Saturday, November 24, 2012

When you don't measure up

I knew these women had to be strong. I was at MAF’s headquarters for the first time, and feeling small.  The women there had lived lives overseas. Some had been through riots, evacuations, malaria. They’d had babies in foreign lands. They could speak foreign languages. They could pluck a chicken with one hand while creating gourmet cinnamon rolls with the other. From real scratch. 

They had stories and experiences and strength. And I had nothing. The most I could do was utter a few words of high school Spanish and heat up a frozen lasagna from Wal-Mart. 

So, I spent my first few years in Indonesia trying to measure up. Trying to prove that I could be strong, too. Trying to sacrifice for Him, give away all I had.  If I had a need, I kept it to myself. If I wished something was different, I tried not to complain. When the hard times hit, I dug deep inside, hoping I’d come up with something resembling strength.

Fast forward a few years and in some ways, I am stronger. I know a foreign language. I’ve lived through a riot in my town. My family had been through its own trials, sicknesses. I’ve had babies overseas. And I’ve learned to deal with many of the stresses of life here better than when I first came.  (Though I have never and never plan to pluck any chickens.)

But in many, many ways, I grow weaker. I came without babies and now have been through three hot, nauseous, anemic, exhausting pregnancies that leave me weak and lost. I’ve entered motherhood with all its sleepless, worrisome, hormonal vulnerabilities. I’ve made responsible, wise plans only to have them dashed by the uncertainty of life here. And I’ve lived with a heart broken for the people here—solutions long in coming, sometimes never coming.

And it gets harder and harder to pretend, my own weakness oozing through the cracks in my skin-deep strength.

The truth is, I still don’t measure up…not to what I want to be. Certainly not that strong wife and mom who can roll with the punches, handle any problem with complete flexibility, plucking at that chicken with one hand and rolling out dough for gourmet cinnamon rolls with the other.

Instead, I am a sweaty, teary, weary mess, waking up at 2 a.m. with that sick child and my dark thoughts. Too many times, I put my faith in myself. Not asking Him for help. Not trusting in His sacrifice for my own joy. Not letting myself hope for His answers.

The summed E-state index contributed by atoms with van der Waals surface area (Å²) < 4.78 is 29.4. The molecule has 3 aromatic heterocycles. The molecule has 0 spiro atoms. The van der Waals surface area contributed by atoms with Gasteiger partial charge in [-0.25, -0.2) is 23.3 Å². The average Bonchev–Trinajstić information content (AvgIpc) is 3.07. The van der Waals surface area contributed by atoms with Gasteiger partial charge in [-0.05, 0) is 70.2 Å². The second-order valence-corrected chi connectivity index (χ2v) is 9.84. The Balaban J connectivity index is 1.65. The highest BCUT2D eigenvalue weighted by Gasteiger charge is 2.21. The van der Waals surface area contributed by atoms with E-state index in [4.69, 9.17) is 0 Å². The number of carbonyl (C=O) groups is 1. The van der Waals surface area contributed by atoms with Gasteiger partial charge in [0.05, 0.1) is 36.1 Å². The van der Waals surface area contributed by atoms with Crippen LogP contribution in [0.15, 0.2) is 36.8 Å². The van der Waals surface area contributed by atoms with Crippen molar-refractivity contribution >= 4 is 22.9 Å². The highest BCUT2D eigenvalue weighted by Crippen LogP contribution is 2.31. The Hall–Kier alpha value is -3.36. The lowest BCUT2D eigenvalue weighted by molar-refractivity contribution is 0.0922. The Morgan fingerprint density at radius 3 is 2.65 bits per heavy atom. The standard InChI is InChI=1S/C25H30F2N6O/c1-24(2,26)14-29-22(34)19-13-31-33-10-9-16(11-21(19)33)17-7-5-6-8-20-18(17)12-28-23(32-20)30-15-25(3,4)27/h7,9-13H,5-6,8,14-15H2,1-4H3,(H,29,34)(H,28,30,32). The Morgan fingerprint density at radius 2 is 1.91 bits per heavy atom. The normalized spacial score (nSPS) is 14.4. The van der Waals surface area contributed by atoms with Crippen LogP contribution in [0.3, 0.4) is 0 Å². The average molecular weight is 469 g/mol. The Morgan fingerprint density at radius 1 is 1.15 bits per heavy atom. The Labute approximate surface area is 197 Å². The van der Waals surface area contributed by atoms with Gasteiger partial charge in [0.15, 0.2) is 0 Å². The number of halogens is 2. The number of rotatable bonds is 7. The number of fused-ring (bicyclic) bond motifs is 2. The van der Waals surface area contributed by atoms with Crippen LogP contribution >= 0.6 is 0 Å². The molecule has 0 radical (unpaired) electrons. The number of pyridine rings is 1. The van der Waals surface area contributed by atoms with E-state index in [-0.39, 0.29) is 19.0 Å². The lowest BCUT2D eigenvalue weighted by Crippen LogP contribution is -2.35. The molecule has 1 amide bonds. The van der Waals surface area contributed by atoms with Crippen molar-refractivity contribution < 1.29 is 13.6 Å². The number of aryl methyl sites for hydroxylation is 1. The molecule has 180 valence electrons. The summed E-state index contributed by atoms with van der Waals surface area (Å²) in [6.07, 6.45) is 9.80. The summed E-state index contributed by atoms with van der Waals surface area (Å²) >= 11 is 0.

I’ve told myself that He demands my sacrifices, expect me to buck up and be strong, and requires me to accept the lack instead of hope for His abundance.

Then more lies. That I have to do all this because He isn’t strong enough or good enough or cares enough anyway. It’s all up to me. Messy, teary, weary me covered with smiles and shrugs and shallow, shifting human “strength.”

But during a recent dark, teary night as I watched all my plans fall into a heap before me, I opened that book of promises. Filled with urges to ask Him, to lean on Him, to trust Him. Filled with truth of His love, His sacrifice, His strength.

And I realized, I don’t have to pretend. I don’t have to be strong. And it’s not all about my sacrifice, not when He took care of all that with His own.

Sure, life will continue to be filled with struggles, even if I beg God to take them all away. But I don’t have to go through them on my own. That promise is clear.

I can do all things through Him who gives me strength. 

photo credit, michal_hadassah

1 comment:

  1. While you're hot and speaking a foreign language and still trying to figure out a different culture I'm over here cold, with the same 'ol English and a life that seems to change in dramatically small steps...and yet I can so relate to your realization that we don't really do anything worth while in our own strength. I can actually tell as I wake up in the morning whether or not I'm in a state of mind to rely on Him or push through on my own. And He proves every time that I'm only successful when I admit my weakness and ask desperately for His help to take the next right step. Hang in there...we're thousands of miles apart but going through the same journey. And I know we're not alone in this. Thanks for the courage to speak up and be honest.


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